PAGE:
The sights and sounds of my grandmother's house started at the top of the rickety stairs on her back porch. There was always a wooden crate full of multi-colored, locally produced sodas that tickled your taste buds with fun names like coconut raspberry creme, blueberry lime delight, and chocolate chiffon. Then my nose pulled me into her kitchen with the smell of the freshly baked strawberry rhubarb pie swirling in the air.
"Have you eaten yet?" That was her frequent question to me after receiving one of those warm loving hugs that only grandmothers can give. It was hard to admit you had already eaten with the smell of pie and the sight of amazingly decorated cookies in full view. You wouldn't find anything made out of a box in her house. She was that kind of grandma. Well, actually, she was "Nana" to me.
Nana lived through some tough times. She was a child during the Great Depression and lost her husband, my grandfather, early in their marriage. With three daughters to care for, she eventually created her own small business as a child daycare provider. She would rise at 4AM and care, cook, and clean until 11PM.
It's the simple things
I was her only grandson. My two week vacations with her every summer were blissful. We didn't do anything fancy compared to today's standards. We would go to the parks, the movies, and just shop for fresh produce at the nearby farmers' markets and her favorite grocery store, Charlie's. She made me feel like I was the most important person in the world. And she made me appreciate the simple things in life.
Her out-stretched hands and sweet smile are etched into my memory from the first time she handed me a crisp twenty dollar bill and asked me if I wanted to go to the corner pizzeria and pick up our favorite Hawaiian pizza. No one had every trusted me to do that before. When I arrived back at her modest house with the hot pizza and her change, she stuck the eight dollars in my hand, closed it tight into my fist, and whispered, "Keep it for yourself, Todd." Eating our favorite pizza together was magical.
Years later, when I was traveling the world as an Army officer and sometimes feeling lonely, her four to five page hand written letters always arrived at just the right time. She wrote me weekly. A simple feeling of being loved washed over me each time I saw a letter from her with the familiar smudged erasable ink pen she loved to use. Even the looseleaf paper she wrote on smelled liked the freshly made snickerdoodle cookies and peach cobbler she often made.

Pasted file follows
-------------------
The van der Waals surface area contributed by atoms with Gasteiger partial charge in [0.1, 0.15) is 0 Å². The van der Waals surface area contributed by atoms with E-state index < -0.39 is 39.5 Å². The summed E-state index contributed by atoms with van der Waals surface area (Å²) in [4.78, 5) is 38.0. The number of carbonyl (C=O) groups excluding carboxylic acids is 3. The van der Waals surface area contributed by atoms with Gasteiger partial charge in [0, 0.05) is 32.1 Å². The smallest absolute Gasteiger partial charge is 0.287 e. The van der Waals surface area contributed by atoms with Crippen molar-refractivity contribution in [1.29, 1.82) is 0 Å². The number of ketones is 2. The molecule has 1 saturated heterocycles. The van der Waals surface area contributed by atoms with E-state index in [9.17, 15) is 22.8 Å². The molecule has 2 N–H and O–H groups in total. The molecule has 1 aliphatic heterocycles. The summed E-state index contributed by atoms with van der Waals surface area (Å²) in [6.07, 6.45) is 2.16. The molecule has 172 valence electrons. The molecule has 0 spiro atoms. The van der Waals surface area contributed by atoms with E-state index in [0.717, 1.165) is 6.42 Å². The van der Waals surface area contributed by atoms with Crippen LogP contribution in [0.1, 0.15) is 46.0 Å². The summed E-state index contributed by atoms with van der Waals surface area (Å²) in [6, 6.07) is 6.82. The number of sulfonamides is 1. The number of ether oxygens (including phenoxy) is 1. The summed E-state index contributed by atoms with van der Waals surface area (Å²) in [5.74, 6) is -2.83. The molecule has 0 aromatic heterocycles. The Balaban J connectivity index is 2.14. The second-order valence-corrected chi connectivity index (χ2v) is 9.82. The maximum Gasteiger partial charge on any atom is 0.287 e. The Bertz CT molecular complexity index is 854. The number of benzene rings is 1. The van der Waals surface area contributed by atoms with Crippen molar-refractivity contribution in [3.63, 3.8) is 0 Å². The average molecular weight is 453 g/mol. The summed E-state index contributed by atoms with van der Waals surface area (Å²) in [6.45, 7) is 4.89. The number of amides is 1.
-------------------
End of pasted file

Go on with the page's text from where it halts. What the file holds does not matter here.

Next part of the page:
Love while you can
Then, one day, the call came. She was sick and in the hospital. I was living in Ohio for my first post military career. It was a long way from her Connecticut hospital bed. I hopped the next plane to see her.
I don't remember her ever being sick. I guess I assumed she would always be there, smiling, humming to her favorite Mantovani vinyl record, reading stories to the children she cared for, and reveling in the constant creativity of her kitchen confections. The word "septic" was foreign to me...until the doctor explained.
When I rounded the corner of her hospital room and her eyes connected with my eyes, I was paralyzed. Tears ran down her sunken cheeks adjacent to the large tube that entered her mouth and prevented her from talking. I knew why she was crying. I could see it on her face. She didn't want me to see her that way. I didn't want to see her that way either.
Anger and sadness enveloped me. I was confused. I didn't know what to do. I fix things. I'm an action taker. I was powerless. She laid there trying desperately to talk with the remaining energy she had. I held her hand with the same loving firm grip she gave me when she told me to keep the change from the pizza money.
Work reluctantly pulled me back to Ohio. But, I also couldn't stomach seeing her that way any more. She passed away a few days later. Work was busy so I hastily made flight reservations for her funeral.
Then, the unthinkable happened. I missed her funeral! I couldn't believe it. I didn't factor in a weather delay. I cut it too close. This was the woman who showered me with unconditional love, spent summers with me, wrote me faithfully for over 10 years each week, shared her love of food, remembered my birthday every year, and taught me about classical music. How could I have let that happen?
Live life without regrets
One of my biggest regrets is that I let an earthly job and the trappings of life prevent me from attending her funeral. I didn't honor the person who honored and loved me unconditionally.
My hope for you is this.
- Try to prioritize spending time with the people who most enrich your life.
- Do everything you can to honor and respect those who spent their time caring and nurturing you.
I would like to think that my Nana's last gift to me was to remember these things with my family.
I strive to do so everyday, without regrets.